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Written agreement between Buyer and Agent

I am in the market for a single-family home & recently selected an Agent (Buyer's agent). She's awesome but there is no written contract between her & me. We just never spoke about it. What are the implications of this? What is the potential downside? Is she still legally bound to have my best interests as we navigate the buying process? Thanks in advance to the forum-gurus !


 
  • January 09 2010 - Dallas
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Answers (19)

I'm not all that interested in resurrecting a 2 year old question, however I was intrigued by what Mr. Mayer said regarding this comment:
" If I am not contracted in the best interests of my buyer I am legally bound to protect the interests of the seller of the home."

Really??  I tried finding evidence of this because I thought that was quite unusual, but nothing I found regarding buyer agency contracts in NY supported this idea of being legally bound to protect the interests of the seller unless the buyer signs this contract.

Are you saying that if a buyer signs such a contract with you, you will not show your buyers your office listings?

What is this stuff about not being able tell buyers about information known about the sellers? That has everything to do with a dual agency situation, nothing to do with a buyer agency contract, as far as I know.

Mr. Mayer, can you please back up your post with some links which may shed light on my apparent ignorance of NY real estate law.
  • February 27 2012
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I work as a Buyer's Agent in NY and I always contract with my buyers.  There is a simple reason for this.  If I am not contracted in the best interests of my buyer I am legally bound to protect the interests of the seller of the home.  This can include things like information I come accross of why the sellers need to move or information on the house that I feel might help my buyer get a lower price.  If I am not contracted to my buyer I am not allowed to divulge this information.  I also tell my contracted buyers that if at any time before we make offers on homes, they are unhappy with my work we will meet and disolve the contract.  I am not looking to force anyone to work with me but the contract protects both parties in this relationship. 
  • February 27 2012
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Whether or not a written agreement exists between you and your agent, she is still bound to have your best interests as her top priority. If you look at the Agency Disclosure, it says what your agent's responsibility is. When you write an offer, this form should be presented to you (in CA, anyway).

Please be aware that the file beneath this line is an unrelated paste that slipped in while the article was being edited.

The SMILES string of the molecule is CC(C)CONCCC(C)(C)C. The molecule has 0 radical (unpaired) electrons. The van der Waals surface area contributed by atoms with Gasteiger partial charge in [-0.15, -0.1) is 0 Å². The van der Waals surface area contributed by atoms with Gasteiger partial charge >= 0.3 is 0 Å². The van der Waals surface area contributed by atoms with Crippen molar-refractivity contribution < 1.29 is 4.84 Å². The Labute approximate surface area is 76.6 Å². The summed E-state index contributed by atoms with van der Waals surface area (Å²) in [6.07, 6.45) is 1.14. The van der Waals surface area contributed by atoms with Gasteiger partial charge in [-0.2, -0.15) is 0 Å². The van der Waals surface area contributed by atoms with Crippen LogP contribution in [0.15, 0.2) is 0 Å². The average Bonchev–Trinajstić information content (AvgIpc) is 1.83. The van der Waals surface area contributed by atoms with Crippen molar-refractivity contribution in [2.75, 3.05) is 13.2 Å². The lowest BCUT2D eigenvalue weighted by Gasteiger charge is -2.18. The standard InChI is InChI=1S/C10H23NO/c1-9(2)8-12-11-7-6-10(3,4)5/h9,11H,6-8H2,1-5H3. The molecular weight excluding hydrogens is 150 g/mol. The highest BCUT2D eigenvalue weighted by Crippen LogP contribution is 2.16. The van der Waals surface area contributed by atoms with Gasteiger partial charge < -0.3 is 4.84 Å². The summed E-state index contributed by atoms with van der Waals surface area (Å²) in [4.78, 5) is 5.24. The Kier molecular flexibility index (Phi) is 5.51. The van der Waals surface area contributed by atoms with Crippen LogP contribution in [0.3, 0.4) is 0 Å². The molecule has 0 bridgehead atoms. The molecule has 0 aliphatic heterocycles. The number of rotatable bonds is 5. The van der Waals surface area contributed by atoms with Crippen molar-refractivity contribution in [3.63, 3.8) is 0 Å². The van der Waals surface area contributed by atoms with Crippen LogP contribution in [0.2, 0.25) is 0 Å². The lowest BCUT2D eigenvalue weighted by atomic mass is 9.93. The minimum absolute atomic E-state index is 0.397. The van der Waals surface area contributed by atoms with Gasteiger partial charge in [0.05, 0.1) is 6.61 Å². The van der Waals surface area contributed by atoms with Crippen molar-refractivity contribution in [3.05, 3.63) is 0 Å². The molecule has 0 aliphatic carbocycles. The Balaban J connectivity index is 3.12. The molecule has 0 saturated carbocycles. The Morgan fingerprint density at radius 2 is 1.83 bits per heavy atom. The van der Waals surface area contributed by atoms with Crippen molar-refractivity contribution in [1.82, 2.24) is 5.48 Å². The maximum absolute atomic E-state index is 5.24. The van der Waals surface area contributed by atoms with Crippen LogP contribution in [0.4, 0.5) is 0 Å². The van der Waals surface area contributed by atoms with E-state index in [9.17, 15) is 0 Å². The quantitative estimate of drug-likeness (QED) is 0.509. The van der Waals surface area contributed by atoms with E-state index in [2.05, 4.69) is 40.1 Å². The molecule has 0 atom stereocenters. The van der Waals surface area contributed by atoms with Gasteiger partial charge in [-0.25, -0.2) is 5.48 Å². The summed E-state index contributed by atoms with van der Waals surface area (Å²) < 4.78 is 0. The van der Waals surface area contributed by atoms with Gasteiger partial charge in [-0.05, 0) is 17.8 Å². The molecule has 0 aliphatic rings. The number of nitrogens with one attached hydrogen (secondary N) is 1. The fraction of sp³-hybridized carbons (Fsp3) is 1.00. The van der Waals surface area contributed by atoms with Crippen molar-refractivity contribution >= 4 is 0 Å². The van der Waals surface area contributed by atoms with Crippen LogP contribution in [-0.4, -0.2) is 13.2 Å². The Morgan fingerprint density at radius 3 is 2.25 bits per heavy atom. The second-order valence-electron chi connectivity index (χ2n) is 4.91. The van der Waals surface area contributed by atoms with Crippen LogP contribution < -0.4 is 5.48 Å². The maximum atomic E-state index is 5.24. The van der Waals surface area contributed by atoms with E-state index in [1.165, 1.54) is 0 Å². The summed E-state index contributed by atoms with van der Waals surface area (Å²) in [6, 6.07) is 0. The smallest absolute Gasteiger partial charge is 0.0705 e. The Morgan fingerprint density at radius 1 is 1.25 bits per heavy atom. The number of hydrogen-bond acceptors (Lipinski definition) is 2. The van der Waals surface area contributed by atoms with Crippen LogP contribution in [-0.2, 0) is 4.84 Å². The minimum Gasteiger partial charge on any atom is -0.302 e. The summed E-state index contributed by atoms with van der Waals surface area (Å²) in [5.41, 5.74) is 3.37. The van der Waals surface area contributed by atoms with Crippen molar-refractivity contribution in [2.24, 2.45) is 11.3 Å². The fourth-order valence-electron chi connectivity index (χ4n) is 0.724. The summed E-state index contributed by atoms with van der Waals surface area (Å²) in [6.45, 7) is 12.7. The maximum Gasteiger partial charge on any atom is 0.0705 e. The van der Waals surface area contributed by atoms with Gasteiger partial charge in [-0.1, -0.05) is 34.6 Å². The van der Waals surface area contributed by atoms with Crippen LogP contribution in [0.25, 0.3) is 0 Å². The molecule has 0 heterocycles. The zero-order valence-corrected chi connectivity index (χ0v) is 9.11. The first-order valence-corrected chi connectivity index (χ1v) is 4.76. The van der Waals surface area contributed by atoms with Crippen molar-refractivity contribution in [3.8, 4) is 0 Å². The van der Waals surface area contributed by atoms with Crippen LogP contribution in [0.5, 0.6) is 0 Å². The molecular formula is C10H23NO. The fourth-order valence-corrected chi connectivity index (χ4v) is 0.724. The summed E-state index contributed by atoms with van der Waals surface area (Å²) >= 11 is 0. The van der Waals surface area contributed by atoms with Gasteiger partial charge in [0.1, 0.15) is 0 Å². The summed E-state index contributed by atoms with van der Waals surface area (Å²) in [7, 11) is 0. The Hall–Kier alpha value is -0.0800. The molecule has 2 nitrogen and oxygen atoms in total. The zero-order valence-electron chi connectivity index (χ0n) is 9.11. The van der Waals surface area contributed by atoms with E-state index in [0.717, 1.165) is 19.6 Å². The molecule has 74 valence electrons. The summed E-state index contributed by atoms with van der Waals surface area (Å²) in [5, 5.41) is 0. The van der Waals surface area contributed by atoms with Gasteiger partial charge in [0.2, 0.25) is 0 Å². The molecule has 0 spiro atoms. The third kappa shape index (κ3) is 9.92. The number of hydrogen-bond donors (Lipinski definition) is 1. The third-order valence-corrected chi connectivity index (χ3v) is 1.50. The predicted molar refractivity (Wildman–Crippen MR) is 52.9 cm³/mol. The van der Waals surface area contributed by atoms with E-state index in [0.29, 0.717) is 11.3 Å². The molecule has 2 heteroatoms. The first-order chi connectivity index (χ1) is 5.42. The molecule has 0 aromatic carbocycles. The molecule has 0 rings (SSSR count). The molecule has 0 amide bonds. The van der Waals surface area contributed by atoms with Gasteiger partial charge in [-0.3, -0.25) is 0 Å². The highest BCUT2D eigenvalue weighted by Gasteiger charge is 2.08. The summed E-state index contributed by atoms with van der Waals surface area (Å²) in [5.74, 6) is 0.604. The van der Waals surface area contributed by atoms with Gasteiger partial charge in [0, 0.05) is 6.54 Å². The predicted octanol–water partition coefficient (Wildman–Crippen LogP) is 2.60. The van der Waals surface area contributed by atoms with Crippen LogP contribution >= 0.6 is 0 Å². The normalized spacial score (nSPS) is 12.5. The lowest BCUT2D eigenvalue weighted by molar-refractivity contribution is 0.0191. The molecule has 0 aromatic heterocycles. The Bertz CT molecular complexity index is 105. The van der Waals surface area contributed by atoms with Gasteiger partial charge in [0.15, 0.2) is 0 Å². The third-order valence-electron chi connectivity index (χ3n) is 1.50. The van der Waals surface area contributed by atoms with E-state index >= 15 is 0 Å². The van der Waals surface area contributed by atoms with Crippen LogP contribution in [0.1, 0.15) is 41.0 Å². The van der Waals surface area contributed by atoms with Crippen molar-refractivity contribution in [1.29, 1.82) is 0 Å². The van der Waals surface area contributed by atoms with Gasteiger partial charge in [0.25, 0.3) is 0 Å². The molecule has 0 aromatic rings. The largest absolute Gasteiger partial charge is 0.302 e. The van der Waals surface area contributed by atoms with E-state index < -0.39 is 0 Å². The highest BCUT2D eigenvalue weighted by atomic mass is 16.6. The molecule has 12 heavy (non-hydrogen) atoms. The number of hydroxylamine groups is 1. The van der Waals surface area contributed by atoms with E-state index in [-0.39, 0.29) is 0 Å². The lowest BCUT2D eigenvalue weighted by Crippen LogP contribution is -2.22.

The downside of not having a written agreement between the 2 of you is generally on her side, not yours.
  • November 21 2011
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Your agent may be awesome. Unfortunately by not having a written agreement which includes terms and commission paid she is leaving herself and you in a little bit of a gray area. Without a written contract you really have nothing, but each of his word to go by. My advice if you are happy with this agent's service and you wish to continue to work with her ask for buyers contract and make sure that the terms and commission paid are what you both agree on. It's that simple
Good Luck
Marco LaPadura
  • November 16 2011
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I'm pretty sure the original poster has found an answer since January.
  • November 16 2011
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I disagree.

If the agreement is oral but not in writing, then you have a valid, but unenforceable contract.  You are bound to confidentiality, you have a fiduciary relationship, and you are NOT a sub agent of the seller. If you are a sub agent of the seller and do not disclose that to the buyer, then you're in direct violation of agency law.
  • November 16 2011
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Agency law, which can vary by states, usually declares that the agent representing you, which is done as soon as she began showing you properties which created an implied agreement, must abide by a number of rules, one of which is to 'have your best interests."

But, as a dedicated buyer's agent, I have to admit that I have always found this concept bizarre yet redeeming.

What kind of business commits hours and hours, maybe over 100, to a client without any down payment, or contract?

And yet, the amount of times a buyer's agent gets 'burned' should be minimal if they assure the buyer has been pre-approved and has shown no signs of flakiness.

What does this all say?

That real estate, in terms of buyer-client agency, proves that in an age of lawsuits, over-insurance, and paranoia that most people, almost all, will honor the implicit agreement that an agent is entrusted to find a house, and the buyer definitely wants to purchase a home. The deal should only break for obvious reasons: inefficient agent, sudden loss of income, health/family issue.